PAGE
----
The bombings were at the top of everyone’s minds as runners flocked to the starting line before the starting gun went off. Police police were prominent, and security was tight around Eisenhower Park, where only registered runners were allowed at the starting line and bags were prohibited.

The runners were thinking of Boston as well. Barbara Cronin Stagnari, 51, of Melville, ran the Boston Marathon but didn’t get to complete it because the bombs went off near the finish line, when she was just three blocks away.

The Boston Athletic Association did mail her a finishers medal but she said, "I'm not sure I earned it."

Having ran roughly 26 miles in Boston only weeks ago, Cronin Stagnari was not sure how fast her body would let her run Sunday.

"I don't know how long it will take me, but I will finish today," she said.

She is looking forward to seeing her husband, Jack, and daughter, Katie, 16, cheer her on as she runs and then to celebrate at the finish line by doing push-ups. It's a end-of race-challenge, almost a ritual, that she does with her running friends.

She added, "I didn't get to do my push-ups in Boston so I'm going to do them here. -- TARA CONRY


The bright blue sign with neon yellow paint was hard to miss: Long Island Runs for Boston.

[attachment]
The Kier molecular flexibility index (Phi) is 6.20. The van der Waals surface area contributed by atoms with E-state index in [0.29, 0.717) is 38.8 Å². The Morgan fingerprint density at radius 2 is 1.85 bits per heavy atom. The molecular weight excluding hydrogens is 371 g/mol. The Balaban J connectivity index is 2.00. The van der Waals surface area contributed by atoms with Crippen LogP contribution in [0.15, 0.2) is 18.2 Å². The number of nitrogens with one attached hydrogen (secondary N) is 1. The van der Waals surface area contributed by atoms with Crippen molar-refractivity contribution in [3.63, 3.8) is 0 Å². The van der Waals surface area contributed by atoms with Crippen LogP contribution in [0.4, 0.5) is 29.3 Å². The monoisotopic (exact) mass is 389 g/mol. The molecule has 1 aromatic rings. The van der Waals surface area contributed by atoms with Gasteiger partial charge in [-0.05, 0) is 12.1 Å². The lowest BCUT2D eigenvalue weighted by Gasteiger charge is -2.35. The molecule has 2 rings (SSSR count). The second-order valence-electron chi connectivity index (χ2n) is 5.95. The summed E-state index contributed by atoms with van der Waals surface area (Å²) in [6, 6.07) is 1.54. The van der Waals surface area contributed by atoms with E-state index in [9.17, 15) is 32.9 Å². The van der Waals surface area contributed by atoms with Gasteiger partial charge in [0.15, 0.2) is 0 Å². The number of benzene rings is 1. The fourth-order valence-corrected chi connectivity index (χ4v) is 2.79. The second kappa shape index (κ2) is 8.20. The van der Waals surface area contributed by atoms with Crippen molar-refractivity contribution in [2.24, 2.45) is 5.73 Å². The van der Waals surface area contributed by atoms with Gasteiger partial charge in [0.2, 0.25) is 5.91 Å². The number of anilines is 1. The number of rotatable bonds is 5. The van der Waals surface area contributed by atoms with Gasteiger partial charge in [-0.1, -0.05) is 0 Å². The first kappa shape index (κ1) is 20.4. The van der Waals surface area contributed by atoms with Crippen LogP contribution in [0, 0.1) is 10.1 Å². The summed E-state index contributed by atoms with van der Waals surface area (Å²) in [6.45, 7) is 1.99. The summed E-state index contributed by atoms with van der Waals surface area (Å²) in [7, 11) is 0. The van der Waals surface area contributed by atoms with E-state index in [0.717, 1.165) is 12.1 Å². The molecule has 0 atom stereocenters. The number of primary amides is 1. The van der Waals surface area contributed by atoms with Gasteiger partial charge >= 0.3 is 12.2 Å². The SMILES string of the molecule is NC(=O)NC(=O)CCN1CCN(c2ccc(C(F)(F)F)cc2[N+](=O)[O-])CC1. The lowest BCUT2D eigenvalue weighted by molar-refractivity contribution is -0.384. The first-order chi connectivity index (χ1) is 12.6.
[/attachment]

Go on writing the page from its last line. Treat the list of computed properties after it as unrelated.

Warren Steinert, 69, from Wading River, proudly wore the sign on his back as he watched runners trickle through the finishing gates.

He was there supporting some of his running friends, he said.

Steinert, a member of three different running clubs, said what the bombings at the  Boston Marathon didn't make him scared -- they made him mad.

Asked about the sign, he said, "It's to support Boston -- and next year's race." -- CANDICE RUUD


As runners began the race, friends and family lined the routes, shouting out support, taking pictures and catching discarded clothing.

Girish Panchal, 53, of Syosset stood near the intersection of Charles Lindberg Boulevard and Merrick Avenue watching for his son and wife to pass by. Panchal has run the marathon every year since 1997 but could not this year because of injury.

"This year, [there are] more police," the computer engineer said.

Runners were screened more than they had been in the past. "This time what I noticed, they were checking to make sure everybody has their number on."

The first runner in a blue singlet passed the five mile mark in 27 minutes and 40 seconds, more than half a minute in front of the next runner. The field was sparsely spread out, and the first female runner appeared about fifth or sixth in the pack, winding through Eisenhower Park without another runner in sight. -- NICHOLAS SPANGLER, CANDICE RUUD, EMILY DOOLEY